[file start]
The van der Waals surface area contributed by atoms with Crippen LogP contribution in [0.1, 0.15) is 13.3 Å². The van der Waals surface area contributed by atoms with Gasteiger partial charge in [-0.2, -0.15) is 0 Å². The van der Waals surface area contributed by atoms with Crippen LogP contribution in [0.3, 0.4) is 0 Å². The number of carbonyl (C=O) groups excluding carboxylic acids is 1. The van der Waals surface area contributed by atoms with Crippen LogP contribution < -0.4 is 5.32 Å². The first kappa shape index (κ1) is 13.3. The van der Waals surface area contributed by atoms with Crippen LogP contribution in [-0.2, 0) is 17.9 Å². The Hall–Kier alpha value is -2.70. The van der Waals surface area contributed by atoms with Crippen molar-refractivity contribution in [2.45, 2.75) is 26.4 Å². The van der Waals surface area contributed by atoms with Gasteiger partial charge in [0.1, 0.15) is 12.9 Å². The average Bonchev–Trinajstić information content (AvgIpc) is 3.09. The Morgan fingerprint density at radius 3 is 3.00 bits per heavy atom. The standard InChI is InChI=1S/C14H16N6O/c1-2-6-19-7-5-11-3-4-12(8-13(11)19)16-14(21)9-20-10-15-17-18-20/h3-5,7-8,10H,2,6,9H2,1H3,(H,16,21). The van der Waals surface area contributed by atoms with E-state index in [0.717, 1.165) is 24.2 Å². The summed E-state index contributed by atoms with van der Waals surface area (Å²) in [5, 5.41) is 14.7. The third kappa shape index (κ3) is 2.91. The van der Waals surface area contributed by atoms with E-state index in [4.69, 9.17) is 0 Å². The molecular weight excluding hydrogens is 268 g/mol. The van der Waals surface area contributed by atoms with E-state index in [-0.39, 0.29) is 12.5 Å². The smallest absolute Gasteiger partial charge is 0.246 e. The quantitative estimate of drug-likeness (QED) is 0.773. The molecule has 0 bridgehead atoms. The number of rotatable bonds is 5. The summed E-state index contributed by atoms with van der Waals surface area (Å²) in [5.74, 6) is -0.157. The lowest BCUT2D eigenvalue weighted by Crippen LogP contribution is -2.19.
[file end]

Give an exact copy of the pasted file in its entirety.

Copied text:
The van der Waals surface area contributed by atoms with Crippen LogP contribution in [0.1, 0.15) is 13.3 Å². The van der Waals surface area contributed by atoms with Gasteiger partial charge in [-0.2, -0.15) is 0 Å². The van der Waals surface area contributed by atoms with Crippen LogP contribution in [0.3, 0.4) is 0 Å². The number of carbonyl (C=O) groups excluding carboxylic acids is 1. The van der Waals surface area contributed by atoms with Crippen LogP contribution < -0.4 is 5.32 Å². The first kappa shape index (κ1) is 13.3. The van der Waals surface area contributed by atoms with Crippen LogP contribution in [-0.2, 0) is 17.9 Å². The Hall–Kier alpha value is -2.70. The van der Waals surface area contributed by atoms with Crippen molar-refractivity contribution in [2.45, 2.75) is 26.4 Å². The van der Waals surface area contributed by atoms with Gasteiger partial charge in [0.1, 0.15) is 12.9 Å². The average Bonchev–Trinajstić information content (AvgIpc) is 3.09. The Morgan fingerprint density at radius 3 is 3.00 bits per heavy atom. The standard InChI is InChI=1S/C14H16N6O/c1-2-6-19-7-5-11-3-4-12(8-13(11)19)16-14(21)9-20-10-15-17-18-20/h3-5,7-8,10H,2,6,9H2,1H3,(H,16,21). The van der Waals surface area contributed by atoms with E-state index in [0.717, 1.165) is 24.2 Å². The summed E-state index contributed by atoms with van der Waals surface area (Å²) in [5, 5.41) is 14.7. The third kappa shape index (κ3) is 2.91. The van der Waals surface area contributed by atoms with E-state index in [4.69, 9.17) is 0 Å². The molecular weight excluding hydrogens is 268 g/mol. The van der Waals surface area contributed by atoms with E-state index in [-0.39, 0.29) is 12.5 Å². The smallest absolute Gasteiger partial charge is 0.246 e. The quantitative estimate of drug-likeness (QED) is 0.773. The molecule has 0 bridgehead atoms. The number of rotatable bonds is 5. The summed E-state index contributed by atoms with van der Waals surface area (Å²) in [5.74, 6) is -0.157. The lowest BCUT2D eigenvalue weighted by Crippen LogP contribution is -2.19.